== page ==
Today marked the day when SAC Capital Advisers LP first acknowledged the effects that its illegal trading, government indictments, and genuine ill-will from its customers is having on the firm. In addition to this humbling announcement, the company made it clear that its London office is no longer tenable for the company to keep open after the calendar year concludes.

SAC Capital

SAC’s negotiation with the government

“As our negotiations with the government have unfolded, it has became clear to us that the outcome the government is demanding is likely to have a greater than first anticipated impact on the firm,” Tom Conheeney, SAC’s president, wrote in an internal memo today.

He added: “We have concluded that we must operate as a simpler firm and reduce our capital allocations.”

SAC employed more than 1,000 people in 10 offices across the globe at the start of the year. According to a recent regulatory filing, it still had 950 on staff, a number that is expected to drop more after year-end bonuses are paid and the 50 employees that remain in the London office are let go.

“This was not something we had been contemplating,” Mr. Conhenney said, adding that the firm did not anticipate further job cuts this year. That said, the company rid itself of six traders earlier this week.

Steven Cohen barred from money management

The $14 billion fund founded by Steven Cohen has seen an exodus from its London offices in the last few months, and those familiar with SAC’s negotiations believe that Cohen will be barred from outside money management on top of a fine nearing $2 billion.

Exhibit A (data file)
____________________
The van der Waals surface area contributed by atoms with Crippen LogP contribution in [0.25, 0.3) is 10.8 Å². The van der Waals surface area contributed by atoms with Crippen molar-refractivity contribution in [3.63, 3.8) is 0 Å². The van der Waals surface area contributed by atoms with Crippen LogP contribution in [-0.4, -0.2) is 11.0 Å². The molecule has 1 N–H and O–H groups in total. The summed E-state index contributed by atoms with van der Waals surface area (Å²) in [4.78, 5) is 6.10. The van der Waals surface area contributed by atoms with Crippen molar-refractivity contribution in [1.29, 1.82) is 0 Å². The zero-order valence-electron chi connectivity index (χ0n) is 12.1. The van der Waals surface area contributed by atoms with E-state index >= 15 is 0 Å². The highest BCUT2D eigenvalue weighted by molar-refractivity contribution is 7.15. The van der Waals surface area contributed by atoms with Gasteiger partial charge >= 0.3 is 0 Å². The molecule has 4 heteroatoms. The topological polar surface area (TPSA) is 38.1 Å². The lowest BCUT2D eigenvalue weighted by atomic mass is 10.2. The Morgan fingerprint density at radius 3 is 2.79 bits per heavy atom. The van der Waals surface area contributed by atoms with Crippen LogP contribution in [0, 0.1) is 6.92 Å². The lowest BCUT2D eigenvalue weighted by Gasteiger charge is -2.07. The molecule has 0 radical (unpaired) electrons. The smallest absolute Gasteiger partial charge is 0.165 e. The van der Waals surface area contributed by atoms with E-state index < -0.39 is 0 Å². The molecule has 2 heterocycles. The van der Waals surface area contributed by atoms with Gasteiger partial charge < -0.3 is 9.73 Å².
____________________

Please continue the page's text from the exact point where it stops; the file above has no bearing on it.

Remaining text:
SAC has already seen six former employees plead guilty to insider trading and Michael S. Steinberg and Mathew Martoma are expected to stand trial prior to the end of the calendar year.

Presently, it’s believed that SAC is managing $9 billion of Cohen’s personal fortune now that nearly every source of outside money has pulled out of SAC. At the beginning of the year SAC was managing as much as $15 billion.

The fund, which has returned almost 30% annually over two decades, was up about 13% at the end of last month.

“You have done a great job this year under extraordinarily trying circumstances,” wrote Mr. Conheeney in the memo on Tuesday. “I don’t know another group of professionals who could have done as well as you have under the conditions we have endured during the past two years.”